Health Minister Terrence Deyalsingh said yesterday that a file is being compiled and will be sent to the Director of Public Prosecutions in relation to the company involved in the drug which caused seven patients to go blind in either one eye or both eyes.
The story was first reported exclusively in the Sunday Guardian on October 6 when it was reported that seven people were injected with a tainted eye injection brought into the country by “illegitimate importation channels” and had to undergo surgery to have one or both infected eyes removed.
Back in July, the Ministry of Health recalled the imported injection which contained Triamcineclone Acetonide as its main ingredient.
In the past four months, the seven patients have undergone eye removal surgery and are currently being outfitted with prosthetic glass eyes.
Deyalsingh gave the assurance during the 2020 Budget debate.
“I don’t want to say any more due to the potential for litigation,” he added.
Deyalsingh told the Parliament that when news broke in July the Permanent Secretary in the Ministry of Health instructed that a file be “constructed and that file will be going to the DPP in short order. Let the DPP take whatever action he has to take.”
The Health Minister said the other action taken by his ministry was to review the award of tenders to the company involved, “I have instructed that this entity will not be getting any awards under the renewal of awards being awarded.”
Deyalsingh told the Parliament that since the story broke his ministry had done two things, a file compiled to be sent to the DPP and “that particular company will not be getting any tenders.”
However, information obtained by the T&T Guardian based on documents from Nipdec showed that as of September 2019 the same company was paid $2.5milion to supply non-pharmaceutical items and another $12.8 million to supply pharmaceutical drugs to public hospitals.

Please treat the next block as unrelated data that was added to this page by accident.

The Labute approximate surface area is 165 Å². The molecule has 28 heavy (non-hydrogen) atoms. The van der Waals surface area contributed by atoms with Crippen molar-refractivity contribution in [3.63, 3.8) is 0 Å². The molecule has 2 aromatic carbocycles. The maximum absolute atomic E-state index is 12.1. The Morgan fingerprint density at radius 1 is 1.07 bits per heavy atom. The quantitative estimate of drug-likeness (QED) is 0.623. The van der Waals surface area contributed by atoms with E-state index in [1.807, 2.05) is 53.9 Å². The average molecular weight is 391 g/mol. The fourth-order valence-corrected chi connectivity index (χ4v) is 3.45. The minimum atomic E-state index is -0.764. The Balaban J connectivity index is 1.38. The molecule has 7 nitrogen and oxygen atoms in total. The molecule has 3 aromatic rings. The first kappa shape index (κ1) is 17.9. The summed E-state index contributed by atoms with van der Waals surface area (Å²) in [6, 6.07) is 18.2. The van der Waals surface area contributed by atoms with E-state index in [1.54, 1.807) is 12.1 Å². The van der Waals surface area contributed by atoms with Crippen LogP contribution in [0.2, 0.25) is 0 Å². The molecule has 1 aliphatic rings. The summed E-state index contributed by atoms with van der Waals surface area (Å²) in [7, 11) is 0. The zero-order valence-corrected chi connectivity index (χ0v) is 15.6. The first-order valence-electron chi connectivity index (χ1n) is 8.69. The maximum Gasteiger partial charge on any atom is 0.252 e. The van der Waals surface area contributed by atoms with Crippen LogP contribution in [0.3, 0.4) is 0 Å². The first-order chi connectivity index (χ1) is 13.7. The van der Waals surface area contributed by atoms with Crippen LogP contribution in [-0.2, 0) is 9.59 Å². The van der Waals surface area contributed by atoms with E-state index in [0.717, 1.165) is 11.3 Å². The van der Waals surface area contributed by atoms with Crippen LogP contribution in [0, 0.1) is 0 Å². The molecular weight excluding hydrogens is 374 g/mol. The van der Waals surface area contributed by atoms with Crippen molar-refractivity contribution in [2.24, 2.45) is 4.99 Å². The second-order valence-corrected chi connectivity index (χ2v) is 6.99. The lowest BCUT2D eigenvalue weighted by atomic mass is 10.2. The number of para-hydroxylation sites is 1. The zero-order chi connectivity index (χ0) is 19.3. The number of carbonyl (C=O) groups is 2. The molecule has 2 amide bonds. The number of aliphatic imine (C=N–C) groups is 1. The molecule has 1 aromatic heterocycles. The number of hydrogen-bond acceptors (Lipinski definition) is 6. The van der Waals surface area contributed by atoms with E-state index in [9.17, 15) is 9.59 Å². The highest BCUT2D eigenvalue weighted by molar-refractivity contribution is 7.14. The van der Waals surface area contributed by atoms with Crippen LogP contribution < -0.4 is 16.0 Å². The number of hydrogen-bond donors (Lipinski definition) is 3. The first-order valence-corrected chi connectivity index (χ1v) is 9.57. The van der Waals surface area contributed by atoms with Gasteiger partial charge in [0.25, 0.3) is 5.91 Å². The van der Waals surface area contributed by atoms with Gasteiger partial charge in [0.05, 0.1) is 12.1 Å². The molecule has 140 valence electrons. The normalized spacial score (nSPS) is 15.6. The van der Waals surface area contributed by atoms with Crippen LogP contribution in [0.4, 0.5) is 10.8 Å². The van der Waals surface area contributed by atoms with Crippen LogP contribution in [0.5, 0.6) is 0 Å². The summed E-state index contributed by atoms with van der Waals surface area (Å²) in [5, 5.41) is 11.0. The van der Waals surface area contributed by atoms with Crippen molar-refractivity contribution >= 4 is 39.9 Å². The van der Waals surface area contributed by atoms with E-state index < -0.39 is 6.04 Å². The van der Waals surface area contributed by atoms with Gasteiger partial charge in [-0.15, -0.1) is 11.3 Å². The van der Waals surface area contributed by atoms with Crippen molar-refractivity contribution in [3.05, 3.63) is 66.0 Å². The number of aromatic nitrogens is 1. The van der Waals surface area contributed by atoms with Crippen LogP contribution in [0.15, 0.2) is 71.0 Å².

On another news report—regarding last week’s discovery of 69 people at an Arouca religious ministry’s facility—Deyalsingh denied the facility was transferred under his Ministry. He said the UNC Cumuto Manzanilla MP’s recent claim on this was incorrect. Deyalsingh claimed the MP had said so in a bid to extricate her (former) administration from the Arouca issue since that facility had received $7 million from 2012 to 2015.
“I checked at the Social Development Ministry and that facility is nowhere under any control of Health. What happened is that a facility in San Fernando—New Horizons—was transferred from Social Development to Health,” he said.
Saying mental health was the next Non Communicable Disease (NCD) , he said plans to decentralis mental health facilities from the 117-year-old St Ann’s hospital to satellite centres, he said facilities like New Horizons would be accessible to residents in the furthest reaches of T&T and allow reintegration with families and communities and carry “less stigma.” (See more in article below)
Deyalsingh said suicide figures dropped from 2013 to 201 but said there was a problem with adolescent suicides.
Deyalsingh complained that T&T’s “free” public health service was taken for granted and people were ungrateful.
“You can do 99 things right but you get no acclaim and there are no screaming headlines.
But do one thing wrong and the media crucifies you for it! Healthcare is free, T&T—appreciate it!”